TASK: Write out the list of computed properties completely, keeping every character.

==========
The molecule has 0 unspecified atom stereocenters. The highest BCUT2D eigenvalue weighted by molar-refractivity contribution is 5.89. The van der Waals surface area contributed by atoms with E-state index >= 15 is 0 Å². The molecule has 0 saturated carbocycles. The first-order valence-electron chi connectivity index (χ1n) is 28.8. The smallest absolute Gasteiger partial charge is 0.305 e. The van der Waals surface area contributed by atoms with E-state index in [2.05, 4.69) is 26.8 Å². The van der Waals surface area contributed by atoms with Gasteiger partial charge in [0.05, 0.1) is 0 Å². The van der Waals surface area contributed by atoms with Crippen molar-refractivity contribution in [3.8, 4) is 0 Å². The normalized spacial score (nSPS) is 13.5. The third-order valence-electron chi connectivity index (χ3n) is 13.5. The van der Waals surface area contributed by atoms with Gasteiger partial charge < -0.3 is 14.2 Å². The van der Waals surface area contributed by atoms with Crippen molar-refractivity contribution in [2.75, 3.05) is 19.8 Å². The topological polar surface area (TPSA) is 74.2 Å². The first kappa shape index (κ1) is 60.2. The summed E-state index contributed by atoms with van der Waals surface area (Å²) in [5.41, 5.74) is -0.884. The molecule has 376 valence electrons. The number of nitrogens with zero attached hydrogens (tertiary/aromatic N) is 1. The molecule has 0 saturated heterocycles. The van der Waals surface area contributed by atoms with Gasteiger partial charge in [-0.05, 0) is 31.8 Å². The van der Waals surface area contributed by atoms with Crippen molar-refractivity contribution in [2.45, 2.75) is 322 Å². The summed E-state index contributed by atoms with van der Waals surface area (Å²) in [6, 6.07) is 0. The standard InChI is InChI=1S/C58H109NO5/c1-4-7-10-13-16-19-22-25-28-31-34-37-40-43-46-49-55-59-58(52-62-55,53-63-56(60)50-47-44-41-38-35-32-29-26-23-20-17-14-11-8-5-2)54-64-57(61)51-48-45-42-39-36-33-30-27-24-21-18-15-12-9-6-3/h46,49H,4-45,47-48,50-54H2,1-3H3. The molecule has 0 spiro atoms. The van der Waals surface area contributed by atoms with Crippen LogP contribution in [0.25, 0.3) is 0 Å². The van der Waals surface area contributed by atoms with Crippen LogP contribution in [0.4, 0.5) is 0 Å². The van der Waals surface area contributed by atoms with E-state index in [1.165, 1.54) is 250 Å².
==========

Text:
The molecule has 0 unspecified atom stereocenters. The highest BCUT2D eigenvalue weighted by molar-refractivity contribution is 5.89. The van der Waals surface area contributed by atoms with E-state index >= 15 is 0 Å². The molecule has 0 saturated carbocycles. The first-order valence-electron chi connectivity index (χ1n) is 28.8. The smallest absolute Gasteiger partial charge is 0.305 e. The van der Waals surface area contributed by atoms with E-state index in [2.05, 4.69) is 26.8 Å². The van der Waals surface area contributed by atoms with Gasteiger partial charge in [0.05, 0.1) is 0 Å². The van der Waals surface area contributed by atoms with Crippen molar-refractivity contribution in [3.8, 4) is 0 Å². The normalized spacial score (nSPS) is 13.5. The third-order valence-electron chi connectivity index (χ3n) is 13.5. The van der Waals surface area contributed by atoms with Gasteiger partial charge < -0.3 is 14.2 Å². The van der Waals surface area contributed by atoms with Crippen molar-refractivity contribution in [2.75, 3.05) is 19.8 Å². The topological polar surface area (TPSA) is 74.2 Å². The first kappa shape index (κ1) is 60.2. The summed E-state index contributed by atoms with van der Waals surface area (Å²) in [5.41, 5.74) is -0.884. The molecule has 376 valence electrons. The number of nitrogens with zero attached hydrogens (tertiary/aromatic N) is 1. The molecule has 0 saturated heterocycles. The van der Waals surface area contributed by atoms with Gasteiger partial charge in [-0.05, 0) is 31.8 Å². The van der Waals surface area contributed by atoms with Crippen molar-refractivity contribution in [2.45, 2.75) is 322 Å². The summed E-state index contributed by atoms with van der Waals surface area (Å²) in [6, 6.07) is 0. The standard InChI is InChI=1S/C58H109NO5/c1-4-7-10-13-16-19-22-25-28-31-34-37-40-43-46-49-55-59-58(52-62-55,53-63-56(60)50-47-44-41-38-35-32-29-26-23-20-17-14-11-8-5-2)54-64-57(61)51-48-45-42-39-36-33-30-27-24-21-18-15-12-9-6-3/h46,49H,4-45,47-48,50-54H2,1-3H3. The molecule has 0 spiro atoms. The van der Waals surface area contributed by atoms with Crippen LogP contribution in [0.25, 0.3) is 0 Å². The van der Waals surface area contributed by atoms with Crippen LogP contribution in [0.4, 0.5) is 0 Å². The van der Waals surface area contributed by atoms with E-state index in [1.165, 1.54) is 250 Å².